The Al-Qaeda threat to Egypt's Coptic Christians has run into all-round opposition ― from the country's powerful Muslim Brotherhood political group to the press. The threat had been issued by the Islamic State of Iraq (ISI), an Al-Qaeda outfit in Iraq.
The Opposition Muslim Brotherhood, according to an Agence France-Presse (AFP) report, said Muslims must protect Christian houses of worship. "The Muslim Brotherhood is stressing to all, and primarily Muslims, that the protection of holy places of all monotheistic religions is the mission of the majority of Muslims," it said in a statement on its website.
ISI is calling for the release of two Egyptian women, wives of Coptic priests, who the group claims are being held against their will after converting to Islam. The outfit said that “the killing sword will not be lifted from the necks” of Christians until its demands are met. The 8 million Coptic Christians make up about 10 percent of the Egyptian population and is the largest Christian group in the Middle East.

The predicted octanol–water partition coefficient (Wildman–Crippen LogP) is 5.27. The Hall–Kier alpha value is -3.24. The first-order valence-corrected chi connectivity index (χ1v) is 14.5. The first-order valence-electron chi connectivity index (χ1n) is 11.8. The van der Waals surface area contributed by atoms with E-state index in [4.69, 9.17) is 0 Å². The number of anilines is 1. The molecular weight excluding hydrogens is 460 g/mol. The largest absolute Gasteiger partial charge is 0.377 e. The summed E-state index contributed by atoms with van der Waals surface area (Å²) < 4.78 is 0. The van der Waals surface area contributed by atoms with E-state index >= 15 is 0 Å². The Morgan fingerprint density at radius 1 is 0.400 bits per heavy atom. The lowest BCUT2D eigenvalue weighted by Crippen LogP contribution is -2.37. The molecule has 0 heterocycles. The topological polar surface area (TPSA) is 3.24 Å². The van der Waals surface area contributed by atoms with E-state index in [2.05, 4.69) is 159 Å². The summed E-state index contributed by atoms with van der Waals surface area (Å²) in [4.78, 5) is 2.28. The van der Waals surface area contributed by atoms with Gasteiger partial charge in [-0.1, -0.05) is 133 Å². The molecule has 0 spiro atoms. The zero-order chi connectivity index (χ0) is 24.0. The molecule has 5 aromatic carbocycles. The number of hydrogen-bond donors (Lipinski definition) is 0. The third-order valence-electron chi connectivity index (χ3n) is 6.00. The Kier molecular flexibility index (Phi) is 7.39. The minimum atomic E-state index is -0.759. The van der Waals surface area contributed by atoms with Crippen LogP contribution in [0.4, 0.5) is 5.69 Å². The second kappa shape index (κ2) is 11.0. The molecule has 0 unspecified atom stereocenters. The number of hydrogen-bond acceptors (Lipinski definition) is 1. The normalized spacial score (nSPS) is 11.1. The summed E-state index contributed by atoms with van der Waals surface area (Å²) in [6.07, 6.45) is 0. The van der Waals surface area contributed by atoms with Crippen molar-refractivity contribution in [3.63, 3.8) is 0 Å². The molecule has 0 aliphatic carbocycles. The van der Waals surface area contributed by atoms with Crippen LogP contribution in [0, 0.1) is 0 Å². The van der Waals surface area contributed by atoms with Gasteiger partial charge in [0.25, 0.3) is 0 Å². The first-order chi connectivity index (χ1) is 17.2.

The two women mentioned in the threat, Camilia Shehata and Wafa Constantine, are both the wives of priests whom Islamists have said were forcibly detained by the Coptic Church after they had willingly converted to Islam.
The threat came in the aftermath of Sunday's attack on a Baghdad church which left over 50 people dead. The Islamic State of Iraq has claimed responsibility for the attack.
Ahmed al-Tayeb, the imam of Al-Azhar, said, "This is something to be rejected and strongly denounced, and it serves none but those who want to spark discord and target national unity." Al-Azhar is the oldest Islamic seat of learning in Egypt.
A columnist with the government's Al-Ahram newspaper wrote, "The latest threats from Al-Qaeda to the Copts in Egypt are actually a threat against all Egyptians" and "a pretext to destroy our national unity." Sayed Badawi, leader of the Wafd party, wrote, "We are all Egyptians and cannot accept a threat against anything that represents our national identity."
Experts, however, doubt whether the Al-Qaeda threat will stir radical Islamist groups in Egypt. "That kind of call may find some receptive ears in Egypt but it won't find the receptive ears of an existing organisation capable of striking with the kind of sophistication that we see in Iraq," Issandr El Amrani, a Cairo-based political analyst told Reuters.